All of a sudden, it seemed, the sun ceased to shine on Idaho’s once-promising solar industry.
First, in late May, Hoku Materials announced 100 layoffs at its still-unopened $700 million Pocatello production plant. The root cause: a shriveling market for polysilicon, the raw material for solar panels, which Hoku plans to produce at the plant.
A week later, Transform Solar said it would shutter its Nampa plant and put at least 250 people out of work. This plant, a collaboration between Micron Technology Inc. and Origins Energy in Australia, struggled to find a share of a crowded market for solar panels.
Both plants are feeling the effects of supply and demand. Competitors flooded the market with cheap supply — and, in May, the U.S. Commerce Department said Chinese manufacturers had dumped below-cost solar panels into the U.S. market.
Perhaps the flooded and manipulated market could not have been foreseen. But the troubles with the Idaho solar plants resonate a bit more because of lofty expectations.
Gov. Butch Otter made solar a talking point in his 2010 re-election ads. In 2011, Otter touted Transform Solar as the kind of company that had the potential to grow into the next Albertsons, Micron, J.R. Simplot or Melaleuca.
But the private sector was just as optimistic, hence the heavy investment in the Nampa and Pocatello solar plants.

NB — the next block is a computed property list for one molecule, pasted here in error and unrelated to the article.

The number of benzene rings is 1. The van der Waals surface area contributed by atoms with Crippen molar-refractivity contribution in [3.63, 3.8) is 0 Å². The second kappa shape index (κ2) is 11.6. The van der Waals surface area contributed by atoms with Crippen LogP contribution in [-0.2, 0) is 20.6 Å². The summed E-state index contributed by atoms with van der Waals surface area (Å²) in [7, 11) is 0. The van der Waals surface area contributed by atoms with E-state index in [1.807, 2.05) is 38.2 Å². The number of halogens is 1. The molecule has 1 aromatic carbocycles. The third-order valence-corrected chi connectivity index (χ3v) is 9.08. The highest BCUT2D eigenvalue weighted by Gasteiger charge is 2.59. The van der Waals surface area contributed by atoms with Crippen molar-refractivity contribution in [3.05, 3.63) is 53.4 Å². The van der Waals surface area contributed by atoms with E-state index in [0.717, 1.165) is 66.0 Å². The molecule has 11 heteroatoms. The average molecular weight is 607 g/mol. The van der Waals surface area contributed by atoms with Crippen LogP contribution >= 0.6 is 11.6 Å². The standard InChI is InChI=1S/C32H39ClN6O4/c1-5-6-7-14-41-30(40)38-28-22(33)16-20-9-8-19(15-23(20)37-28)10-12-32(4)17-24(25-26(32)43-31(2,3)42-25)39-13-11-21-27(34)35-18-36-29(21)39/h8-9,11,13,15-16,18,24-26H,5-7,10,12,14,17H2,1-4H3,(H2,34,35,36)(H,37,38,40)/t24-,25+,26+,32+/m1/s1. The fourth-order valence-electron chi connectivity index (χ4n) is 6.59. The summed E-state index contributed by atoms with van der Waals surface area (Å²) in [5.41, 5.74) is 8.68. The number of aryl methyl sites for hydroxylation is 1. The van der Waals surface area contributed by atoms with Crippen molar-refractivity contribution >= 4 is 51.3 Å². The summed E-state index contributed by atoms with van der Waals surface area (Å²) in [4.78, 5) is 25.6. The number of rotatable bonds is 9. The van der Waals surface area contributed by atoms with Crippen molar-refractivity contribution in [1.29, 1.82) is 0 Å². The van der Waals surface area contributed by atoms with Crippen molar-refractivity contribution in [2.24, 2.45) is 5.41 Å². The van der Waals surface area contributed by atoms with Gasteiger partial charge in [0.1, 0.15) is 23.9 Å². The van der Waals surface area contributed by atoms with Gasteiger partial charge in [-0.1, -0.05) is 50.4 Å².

None of this sounds a death knell for the solar industry, nationally or in Idaho. This is an industry in its infancy. And it’s hardly the only industry to ride the turbulence of unforgiving supply-and-demand economics — as any observer of Micron and the semiconductor sector knows all too well.
The lesson for Idaho, then, is an old one. Diversify. Don’t bank on any one piece of the renewable energy puzzle.
And capitalize on other opportunities as they present themselves:
Æ So far, Otter’s Leadership in Nuclear Energy Commission has been overshadowed by a controversy beyond the commission’s control — a debate about whether Idaho would or should entertain allowing additional nuclear waste shipments into the state. The answer to that question, clearly, is no, as Otter has ruled out such a dead-end proposition.
Now the job for the commission is to look for ways to capitalize on the Idaho National Laboratory’s legacy in nuclear energy research, to the state’s advantage.
Æ Idaho’s rapidly growing wind energy sector has some well-placed foes, especially in comparison to a solar sector that has basked in widespread political support. Idaho Power has openly complained about being forced to purchase costly and sporadic wind power and work it into its power grid, while legislative critics have repeatedly floated the idea of imposing a moratorium on new wind farm development.
The fact is that persistent winds make southern and eastern Idaho a prime location for wind power development. This climatic condition is akin to the INL’s nuclear research expertise and infrastructure — it’s one more competitive edge for the state to leverage. Instead of fighting to slow the growth of the wind sector, we’d rather see state leaders work with the industry to come up with creative ways to make this sector more efficient and cost-effective.
Renewable energy is not just a key to a sustainable environment; the green energy revolution will also reward communities and states that get ahead of the economic curve. Recent setbacks in solar underscore the importance of thinking broadly and inventively.
“Our View” is the editorial position of the Idaho Statesman. It is an unsigned opinion expressing the consensus of the Statesman’s editorial board. To comment on an editorial or suggest a topic, email email@example.com.